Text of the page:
Saturday, April 19, 2014

The Imperial Fabergé Eggs

On the Eve of Easter, it felt appropriate to do a post coinciding with the holiday. Easter originates from the miracle of Christ rising from the tomb, but is embraced secularly too for the big white Easter bunny, pastel colored Easter eggs, and baskets overflowing with Easter candies. These may seem like strange traditions, but they are long standing ones. The Easter bunny tale (ha, get it!?) has been in the Americas since it was brought here by the Germans in the 1700s. Jelly beans and chocolate eggs have been showing up in kid's Easter baskets since before the 1930s.

Longest and most deep rooted of all, the tradition of painting Easter eggs has been around since the 13th century. Yes, you read that correctly. Eggs were an ancient symbol of new life. Even in Christianity, eggs were said to represent the resurrection of Christ. It is hypothesized that the tradition of painting eggs began because eggs may have been a forbidden food during Lent; Christians would decorate them to honor this period of penance before eating them on Easter Sunday. The History Channel has more!

The greatest, most spectacular of all eggs are, without a doubt, the Imperial Fabergé eggs. Interestingly enough, their creation coincides with Easter too!

The Imperial Fabergé Eggs - 1885-1917

Fabergé eggs are a limited-edition creation of Russian jeweler Peter Carl Fabergé and his company. The eggs were produced between 1885 and 1917 and range in style from elegant simplicity (i.e. The Imperial Hen Egg, below) to opulent ornamentation. Of the approximate 54 ever created by Fabergé, only 43 survive today. 

The very first Fabergé egg is referred to today as the Imperial Hen Egg. This egg was crafted for Tsar Alexander III, who gifted it to his wife Tsarina Maria Feodorovna as an Easter present. The egg is initially very simple - A white enamel "shell" encases the outside of the egg. It is when you open it up that you find the matte gold "yolk." Within the yolk is a golden hen with rubies for eyes. It is said that within the hen, there was a miniature diamond replica of the imperial crown adorned with a ruby pendant, but this piece is lost.

Imperial Hen Egg, 1885
The Tsarina was so taken with the gift, she appointed Fabergé a goldsmith of special appointment to the crown and commissioned an egg the following years, with the exceptions of 1905 and 1906 due to the Russo-Japanese war. 3 of the first 5 eggs are unfortunately lost, but we can imagine by those that followed how grand they must have been.

Imperial Coronation Egg, 1896
Probably the most famous of the eggs today is the Imperial Coronation Egg (Ocean's Twelve, anyone?). This egg was made in commemoration of the coronation of Tsar Nicholas II in 1896 and given to Tsarina Alexandra Feodorovna as a gift. The translucent yellow enamel field of starbursts is overlaid with a trellis of golden boughs of laurel. Imperial double-headed eagles made of black enamel and a single rose diamond on the chest are situated at each intersection of the trellis. It is said that the patterns on the egg shell were taken from the Tsarina's coronation ensemble.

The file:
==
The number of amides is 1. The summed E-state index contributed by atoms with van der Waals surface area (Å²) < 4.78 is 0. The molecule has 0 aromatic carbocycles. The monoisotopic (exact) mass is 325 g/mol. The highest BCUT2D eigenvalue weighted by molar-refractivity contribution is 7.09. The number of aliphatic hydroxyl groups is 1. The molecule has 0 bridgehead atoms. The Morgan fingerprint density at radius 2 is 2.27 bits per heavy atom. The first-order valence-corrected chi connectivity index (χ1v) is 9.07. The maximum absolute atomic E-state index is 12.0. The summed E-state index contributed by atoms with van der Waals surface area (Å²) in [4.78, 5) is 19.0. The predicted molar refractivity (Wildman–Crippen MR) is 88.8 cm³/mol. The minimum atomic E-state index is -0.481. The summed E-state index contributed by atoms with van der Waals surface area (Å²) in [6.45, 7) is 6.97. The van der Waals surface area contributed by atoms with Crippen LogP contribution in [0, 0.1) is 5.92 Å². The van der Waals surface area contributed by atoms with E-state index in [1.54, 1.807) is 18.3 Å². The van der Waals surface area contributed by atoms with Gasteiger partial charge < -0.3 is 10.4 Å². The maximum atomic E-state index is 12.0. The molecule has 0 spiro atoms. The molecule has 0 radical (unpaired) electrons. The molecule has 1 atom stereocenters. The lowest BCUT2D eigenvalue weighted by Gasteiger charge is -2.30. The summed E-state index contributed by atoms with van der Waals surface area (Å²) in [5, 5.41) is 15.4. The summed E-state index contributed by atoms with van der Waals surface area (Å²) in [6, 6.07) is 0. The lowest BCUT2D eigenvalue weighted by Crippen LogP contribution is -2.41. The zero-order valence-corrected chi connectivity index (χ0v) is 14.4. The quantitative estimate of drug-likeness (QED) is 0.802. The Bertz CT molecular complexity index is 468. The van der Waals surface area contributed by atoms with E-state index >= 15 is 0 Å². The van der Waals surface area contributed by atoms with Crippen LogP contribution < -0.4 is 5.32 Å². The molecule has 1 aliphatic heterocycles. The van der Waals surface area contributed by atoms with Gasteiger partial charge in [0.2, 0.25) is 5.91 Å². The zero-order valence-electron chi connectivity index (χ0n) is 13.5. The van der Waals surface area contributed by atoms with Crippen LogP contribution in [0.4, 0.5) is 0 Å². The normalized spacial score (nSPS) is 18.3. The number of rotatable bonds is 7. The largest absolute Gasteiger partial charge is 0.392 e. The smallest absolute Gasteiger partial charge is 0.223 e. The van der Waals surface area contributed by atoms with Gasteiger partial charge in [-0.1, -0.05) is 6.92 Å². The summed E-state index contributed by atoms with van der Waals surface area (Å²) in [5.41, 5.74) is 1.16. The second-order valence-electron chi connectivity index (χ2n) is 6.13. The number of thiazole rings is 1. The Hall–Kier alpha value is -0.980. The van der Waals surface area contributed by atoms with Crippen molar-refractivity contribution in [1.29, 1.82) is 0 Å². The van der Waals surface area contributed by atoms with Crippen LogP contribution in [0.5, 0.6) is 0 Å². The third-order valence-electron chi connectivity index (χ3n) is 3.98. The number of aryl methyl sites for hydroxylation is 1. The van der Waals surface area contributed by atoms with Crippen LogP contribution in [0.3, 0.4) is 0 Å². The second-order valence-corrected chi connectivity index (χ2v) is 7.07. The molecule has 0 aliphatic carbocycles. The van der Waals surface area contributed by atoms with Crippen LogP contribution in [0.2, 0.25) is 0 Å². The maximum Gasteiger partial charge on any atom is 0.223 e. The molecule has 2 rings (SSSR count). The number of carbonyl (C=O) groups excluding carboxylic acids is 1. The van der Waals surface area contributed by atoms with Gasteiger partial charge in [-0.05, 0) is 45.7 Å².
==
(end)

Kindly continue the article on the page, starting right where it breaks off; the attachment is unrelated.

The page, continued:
A requirement of any Fabergé egg was that it had to contain a surprise. The surprise inside this egg was unlike any other - Inside, nestled in the velvet-lined interior was a miniature replica of the coach that brought the Tsarina to her coronation at Uspensky Cathedral. The coach is less than 4 inches long and is claimed to be a faithful reproduction to the original life-size coach even in the coloring of the enamel upholstery on the inside.

Bouquet of Lilies Clock Egg, 1899
The Bouquet of Lilies Clock Egg is one of the larger creations made for the royal family. Again a gift from Nicholas to Alexandra, this egg is a masterpiece in gold, enamel, onyx, and diamonds. The lilies and roses depicted on this Egg symbolized purity/innocence and love, respectively. 

The surprise for this egg is lost, but it was said to be a ruby pendant with rose-cut diamonds.

Both eggs above were made in 1912. The Tsarevich egg (right) was created for Tsarina Alexandra Feodorovna in tribute to her son, Alexei. Alexei was thought to die young due to hemophilia and after a particularly bad spell where they thought he might not survive, Fabergé created this egg for Alexandra in celebration of his survival. The surprise is the Imperial double-headed eagle, set in platinum and encrusted in diamonds, housing a portrait of young Alexei in the middle. The miniature portrait was originally a watercolor.

The Imperial Napoleonic Egg (left) was gifted to Dowager Empress Maria Feodorovna from her son, Nicholas II, in commemoration of the Battle of Borodino during Napoleon's 1912 invasion into Russia. This egg is one of only two where the original concept drawings have been found.

Clover Leaf Egg, 1902
Probably my favorite egg of all is the Clover Leaf egg. This egg is exquisite. This open-work pattern of clover leaves covers the egg, diamond encrusted cloves scattered about their green enamel brothers. Winding bands of gold paved with rubies curl through the field. This egg has never left Russia, considered to be too delicate to travel through absolutely flawless.

The surprise for this egg is also lost, but archives tell us it was a clover leaf pendant set with twenty three diamonds and four miniature portraits of the Tsar's daughters: Olga, Tatiana, Maria, and Anastasia. 

These eggs obviously take the "egg decoration" tradition to a magnificent sort of extreme, but I do find it endearing how the family made a tradition of gifting each other commemorative tokens of special times together. I can't speak at all to the politics, but it feels like the Romanovs were a very close family and this tradition they built to be very sweet.

May your Easter be blessed!

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